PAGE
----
A micro brewery is being eyed for Jordan River. However, the site where the brewery is proposed still needs to go through the rezoning process. (Black Press Media file)
Micro brewery proposed for Jordan River

Jordan River Brewing Company envisions to build wholesale, sit-in brewery along Highway 14

Vancouver resident Beryl Pye was witness to a “concerning,” spontaneous dance party that spread throughout social groups at Kitsilano Beach on April 16. (Screen grab/Beryl Pye)
VIDEO: Dance party erupts at Vancouver’s Kitsilano Beach to the dismay of onlookers

‘It was a complete disregard for current COVID-19 public health orders,’ says Vancouver resident Beryl Pye

Lord Tweedsmuir’s Tremmel States-Jones jumps a player and the goal line to score a touchdown against the Kelowna Owls in 2019. The face of high school football, along with a majority of other high school sports, could significantly change if a new governance proposal is passed at the B.C. School Sports AGM May 1. (Malin Jordan)
Power struggle: New governance model proposed for B.C. high school sports

Most commissions are against the new model, but B.C. School Sports (BCSS) and its board is in favour

Russ Ball (left) and some of the team show off the specimen after they were able to remove it Friday. Photo supplied
Courtenay fossil hunter finds ancient turtle on local river

The specimen will now make its home at the Royal BC Museum

Pall Bearers carrying the coffin of the Duke of Edinburgh, followed by the Prince of Wales, left and Princess Anne, right, into St George’s Chapel for his funeral, at Windsor Castle, in Windsor, England, Saturday April 17, 2021. (Danny Lawson/Pool via AP)
Trudeau announces $200K donation to Duke of Edinburgh award as Prince Philip laid to rest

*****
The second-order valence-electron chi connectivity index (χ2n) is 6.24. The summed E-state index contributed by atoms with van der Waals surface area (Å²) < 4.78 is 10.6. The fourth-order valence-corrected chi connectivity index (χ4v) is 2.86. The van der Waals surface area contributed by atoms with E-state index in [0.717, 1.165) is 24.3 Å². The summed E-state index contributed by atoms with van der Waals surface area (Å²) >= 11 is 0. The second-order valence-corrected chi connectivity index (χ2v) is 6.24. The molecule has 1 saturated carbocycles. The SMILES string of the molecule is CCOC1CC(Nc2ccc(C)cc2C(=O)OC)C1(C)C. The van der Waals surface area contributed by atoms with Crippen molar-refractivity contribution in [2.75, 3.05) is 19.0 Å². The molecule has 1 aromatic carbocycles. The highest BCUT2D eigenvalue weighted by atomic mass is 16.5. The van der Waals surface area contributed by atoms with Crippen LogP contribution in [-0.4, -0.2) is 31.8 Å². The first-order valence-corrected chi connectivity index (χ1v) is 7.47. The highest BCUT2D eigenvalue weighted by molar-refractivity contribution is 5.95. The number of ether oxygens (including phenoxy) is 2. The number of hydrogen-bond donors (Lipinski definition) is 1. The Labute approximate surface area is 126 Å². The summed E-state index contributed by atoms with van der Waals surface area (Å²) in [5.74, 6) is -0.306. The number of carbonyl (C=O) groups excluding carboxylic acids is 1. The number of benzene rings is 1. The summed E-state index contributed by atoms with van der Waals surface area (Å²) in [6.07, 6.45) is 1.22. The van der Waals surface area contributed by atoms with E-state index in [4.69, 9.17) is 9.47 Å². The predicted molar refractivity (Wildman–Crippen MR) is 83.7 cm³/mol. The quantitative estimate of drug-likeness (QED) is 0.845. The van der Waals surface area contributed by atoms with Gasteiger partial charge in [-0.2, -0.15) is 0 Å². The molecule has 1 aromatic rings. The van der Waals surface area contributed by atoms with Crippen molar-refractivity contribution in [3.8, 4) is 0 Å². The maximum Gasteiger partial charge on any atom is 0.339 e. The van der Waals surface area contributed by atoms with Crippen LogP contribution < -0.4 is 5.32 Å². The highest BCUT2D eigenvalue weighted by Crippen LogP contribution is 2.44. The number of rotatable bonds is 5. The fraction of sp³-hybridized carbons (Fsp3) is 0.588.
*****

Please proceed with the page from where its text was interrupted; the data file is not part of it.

A tribute to the late prince’s ‘remarkable life and his selfless service,’ the Prime Minister said Saturday

B.C. homeowners are being urged to take steps to prepare for the possibility of a flood by moving equipment and other assets to higher ground. (J.R. Rardon)
‘Entire province faces risk’: B.C. citizens urged to prepare for above-average spring flooding

Larger-than-normal melting snowpack poses a threat to the province as warmer weather touches down

Vancouver-based Doubleview Gold Corp. is developing claims in an area north of Telegraph Creek that occupies an important place in Tahltan oral histories, said Chad Norman Day, president of the Tahltan Central Government. (THE CANADIAN PRESS/HO)
B.C. Indigenous nation opposes mineral exploration in culturally sensitive area

There’s “no way” the Tahltan would ever support a mine there, says Chad Norman Day, president of its central government

Stz’uminus Elder George Harris, Ladysmith Mayor Aaron Stone, and Stz’uminus Chief Roxanne Harris opened the ceremony. (Cole Schisler photo)
Symbolic red dresses rehung along B.C. highway after vandals tore them down

Leaders from Stz’uminus First Nation and the Town of Ladysmith hung new dresses on Sat. April 17

A Western toadlet crosses the centre line of Elk View Road in Chilliwack on Aug. 26, 2010. A tunnel underneath the road has since been installed to help them migrate cross the road. Saturday, April 24 is Save the Frogs Day. (Jenna Hauck/ Progress File)
Unofficial holidays: Here’s what people are celebrating for the week of April 18 to 24

Save the Frogs Day, Love Your Thighs Day and Scream Day are all coming up this week

The Attorney General’s Ministry says certain disputes may now be resolved through either a tribunal or the court system, pending its appeal of a B.C. Supreme Court decision that reduced the tribunal’s jurisdiction. (AP Photo/Mark J. Terrill)
Court of Appeal grants partial stay in ruling on B.C. auto injuries

B.C. trial lawyers challenged legislation brought in to cap minor injury awards and move smaller court disputes to the Civil Resolution Tribunal

Most Read